In very old versions of OS X, such as 10.1 you had to install Languages Kits from Apple in order to read Chinese, Japanese or Korean on the Internet. The Language Kit for CJK contains WorldScript software known as scripts which support the encoding for the character set of a particular language. Each language needs a separate script. In more recent versions of OS X, it is included with all installations of OS X.

Once you have installed the Language Kit, just select the particular language character set that you need to see on the Internet page either from View > Encoding (for Microsoft IE) or View > Character set (for Netscape).


GNOME supports East Asian characters natively. You may need to install appropriate fonts.


KDE supports East Asian characters natively. You may need to install the following packages:

  • Simplified Chinese: kde-i18n-zhcn for KDE 3.5.x, kde-l10n-zhcn for KDE 4.x
  • Traditional Chinese: kde-i18n-zhtw for KDE 3.5.x, kde-l10n-zhtw for KDE 4.x
  • Japanese: kde-i18n-ja for KDE 3.5.x, kde-l10n-ja for KDE 4.x
  • Korean: kde-i18n-ko for KDE 3.5.x, kde-l10n-ko for KDE 4.x

If this does not help, or works partially, but some characters are still missing, you may need to run qtconfig, and add a comprehensive unicode font to your chosen browser font's substitutions.

Debian-based GNU/Linux

In order to display Chinese, Japanese and/or Korean characters, you must install some font packages:

Language Serif Sans serif
Chinese (both Simplified & Traditional) fonts-arphic-ukai fonts-arphic-uming
Japanese fonts-ipafont-mincho fonts-ipafont-gothic
Korean fonts-unfonts-core

There are some alternative packages for some languages, but the ones listed above do work.

To install all the fonts listed above in Debian, Ubuntu, and other variants:

sudo apt-get install fonts-arphic-ukai fonts-arphic-uming fonts-ipafont-mincho fonts-ipafont-gothic fonts-unfonts-core

Arch Linux

For a large collection of fonts which comprehensively support Simplified Chinese, Traditional Chinese, Japanese, and Korean, with a consistent design and look, install the following package:

pacman -S adobe-source-han-sans-otc-fonts 

It may be necessary to update the font cache:

fc-cache -vf

and restart the system.

Fedora Linux

Install the appropriate ttfonts packages.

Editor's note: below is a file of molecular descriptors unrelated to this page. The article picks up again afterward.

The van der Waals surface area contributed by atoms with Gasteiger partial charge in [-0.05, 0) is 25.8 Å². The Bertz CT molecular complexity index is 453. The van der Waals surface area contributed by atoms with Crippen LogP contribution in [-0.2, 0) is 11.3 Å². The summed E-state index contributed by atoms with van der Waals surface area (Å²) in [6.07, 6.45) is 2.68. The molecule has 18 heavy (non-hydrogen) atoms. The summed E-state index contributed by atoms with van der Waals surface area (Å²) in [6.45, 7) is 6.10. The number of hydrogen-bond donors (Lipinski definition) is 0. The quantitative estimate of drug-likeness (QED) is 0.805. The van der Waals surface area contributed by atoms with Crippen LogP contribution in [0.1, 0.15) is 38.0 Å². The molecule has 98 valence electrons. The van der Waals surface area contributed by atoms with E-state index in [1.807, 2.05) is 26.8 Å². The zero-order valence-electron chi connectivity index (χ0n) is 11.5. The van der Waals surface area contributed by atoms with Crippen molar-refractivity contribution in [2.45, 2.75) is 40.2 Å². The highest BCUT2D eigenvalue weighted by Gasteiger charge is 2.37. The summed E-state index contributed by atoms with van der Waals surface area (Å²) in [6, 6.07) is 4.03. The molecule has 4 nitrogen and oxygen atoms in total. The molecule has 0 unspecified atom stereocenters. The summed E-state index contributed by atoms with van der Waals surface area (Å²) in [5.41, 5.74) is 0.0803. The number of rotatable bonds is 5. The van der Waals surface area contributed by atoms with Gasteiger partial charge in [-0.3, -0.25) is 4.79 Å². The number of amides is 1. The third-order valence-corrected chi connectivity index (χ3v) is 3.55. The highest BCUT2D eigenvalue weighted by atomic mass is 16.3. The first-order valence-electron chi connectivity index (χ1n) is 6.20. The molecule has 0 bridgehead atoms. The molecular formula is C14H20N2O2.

For Fedora Core 3, the packages are ttfonts-zh_TW (traditional Chinese), ttfonts-zh_CN (simplified Chinese), ttfonts-ja (Japanese) and ttfonts-ko (Korean). E.g. 'yum install ttfonts-ko'

For Fedora 4-7, the packages are fonts-japanese, fonts-chinese, and fonts-korean. The command to download and install these fonts is

yum install fonts-japanese fonts-chinese fonts-korean

Gentoo Linux

Enabling the cjk (Chinese, Japanese, Korean) USE flag improves East Asian support in some packages, but is not essential.

Some useful font packages are (category media-fonts) arphicfonts (han), baekmuk-fonts (hangul) and kochi-substitute (hiragana/katakana).

e.g. for viewing Chinese text:

# emerge arphicfonts


CJK fonts can be installed on FreeBSD using freebsd ports collection:

# cd /usr/ports/x11-fonts/cyberbit-ttfonts && make install clean
# cd /usr/ports/japanese/font-kochi && make install clean

or by installing precompiled packages:

# pkg_add -r ja-kochi-ttfonts


On NetBSD and other systems using pkgsrc, one can install CJK fonts with the following commands:

# cd /usr/pkgsrc/fonts/kochi-ttf && make install clean
# cd /usr/pkgsrc/fonts/cyberbit-ttf && make install clean

Other UNIX Distributions

Download the appropriate .ttf file (for example, kochi-gothic-subst.ttf) and copy it to your system's TrueType font directory (for example, /usr/lib/X11/fonts/TTF/). For example (for Dejavu fonts):

tar -xjvf dejavu-fonts-ttf-2.33.tar.bz2 (you need bzip support, or use bzcat dejavu-fonts-ttf-2.33.tar.bz2 | tar xvf -)
cp ./dejavu-fonts-ttf-2.33/ttf/* /usr/lib/X11/fonts/TTF

(or get the link to the current version here, and then update this help)

Then run (as root):

fc-cache /usr/lib/X11/fonts/TTF/

Restart X if it is in use, and the new font should be installed.

Unicode Fonts

See also